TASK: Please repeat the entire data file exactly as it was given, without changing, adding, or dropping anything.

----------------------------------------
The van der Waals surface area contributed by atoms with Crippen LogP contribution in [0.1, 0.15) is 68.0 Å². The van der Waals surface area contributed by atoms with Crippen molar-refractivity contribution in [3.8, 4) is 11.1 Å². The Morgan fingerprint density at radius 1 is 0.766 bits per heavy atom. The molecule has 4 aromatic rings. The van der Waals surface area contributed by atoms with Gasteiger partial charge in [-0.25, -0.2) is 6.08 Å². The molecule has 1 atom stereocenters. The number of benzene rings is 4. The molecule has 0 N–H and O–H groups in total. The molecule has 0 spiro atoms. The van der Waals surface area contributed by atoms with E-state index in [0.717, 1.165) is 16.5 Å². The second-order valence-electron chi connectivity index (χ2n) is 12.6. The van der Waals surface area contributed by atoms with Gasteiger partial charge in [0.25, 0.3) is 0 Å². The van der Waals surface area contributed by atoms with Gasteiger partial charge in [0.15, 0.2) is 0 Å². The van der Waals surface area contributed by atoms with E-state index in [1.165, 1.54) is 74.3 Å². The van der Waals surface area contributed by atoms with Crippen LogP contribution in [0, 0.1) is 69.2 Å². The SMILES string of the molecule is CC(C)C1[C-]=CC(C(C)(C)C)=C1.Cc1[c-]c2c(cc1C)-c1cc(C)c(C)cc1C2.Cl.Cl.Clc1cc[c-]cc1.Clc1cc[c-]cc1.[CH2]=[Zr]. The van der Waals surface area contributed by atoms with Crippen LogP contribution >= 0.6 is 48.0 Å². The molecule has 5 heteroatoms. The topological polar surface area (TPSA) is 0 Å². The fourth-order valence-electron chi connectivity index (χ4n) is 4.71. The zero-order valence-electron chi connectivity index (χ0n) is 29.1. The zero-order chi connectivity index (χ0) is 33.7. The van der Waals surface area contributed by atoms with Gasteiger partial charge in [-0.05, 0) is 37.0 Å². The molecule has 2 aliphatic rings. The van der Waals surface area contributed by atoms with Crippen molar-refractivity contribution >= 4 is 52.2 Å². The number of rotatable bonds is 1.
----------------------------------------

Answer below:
The van der Waals surface area contributed by atoms with Crippen LogP contribution in [0.1, 0.15) is 68.0 Å². The van der Waals surface area contributed by atoms with Crippen molar-refractivity contribution in [3.8, 4) is 11.1 Å². The Morgan fingerprint density at radius 1 is 0.766 bits per heavy atom. The molecule has 4 aromatic rings. The van der Waals surface area contributed by atoms with Gasteiger partial charge in [-0.25, -0.2) is 6.08 Å². The molecule has 1 atom stereocenters. The number of benzene rings is 4. The molecule has 0 N–H and O–H groups in total. The molecule has 0 spiro atoms. The van der Waals surface area contributed by atoms with E-state index in [0.717, 1.165) is 16.5 Å². The second-order valence-electron chi connectivity index (χ2n) is 12.6. The van der Waals surface area contributed by atoms with Gasteiger partial charge in [0.25, 0.3) is 0 Å². The van der Waals surface area contributed by atoms with Gasteiger partial charge in [0.15, 0.2) is 0 Å². The van der Waals surface area contributed by atoms with E-state index in [1.165, 1.54) is 74.3 Å². The van der Waals surface area contributed by atoms with Crippen LogP contribution in [0, 0.1) is 69.2 Å². The SMILES string of the molecule is CC(C)C1[C-]=CC(C(C)(C)C)=C1.Cc1[c-]c2c(cc1C)-c1cc(C)c(C)cc1C2.Cl.Cl.Clc1cc[c-]cc1.Clc1cc[c-]cc1.[CH2]=[Zr]. The van der Waals surface area contributed by atoms with Crippen LogP contribution >= 0.6 is 48.0 Å². The molecule has 5 heteroatoms. The topological polar surface area (TPSA) is 0 Å². The fourth-order valence-electron chi connectivity index (χ4n) is 4.71. The zero-order valence-electron chi connectivity index (χ0n) is 29.1. The zero-order chi connectivity index (χ0) is 33.7. The van der Waals surface area contributed by atoms with Gasteiger partial charge in [-0.05, 0) is 37.0 Å². The molecule has 2 aliphatic rings. The van der Waals surface area contributed by atoms with Crippen molar-refractivity contribution >= 4 is 52.2 Å². The number of rotatable bonds is 1.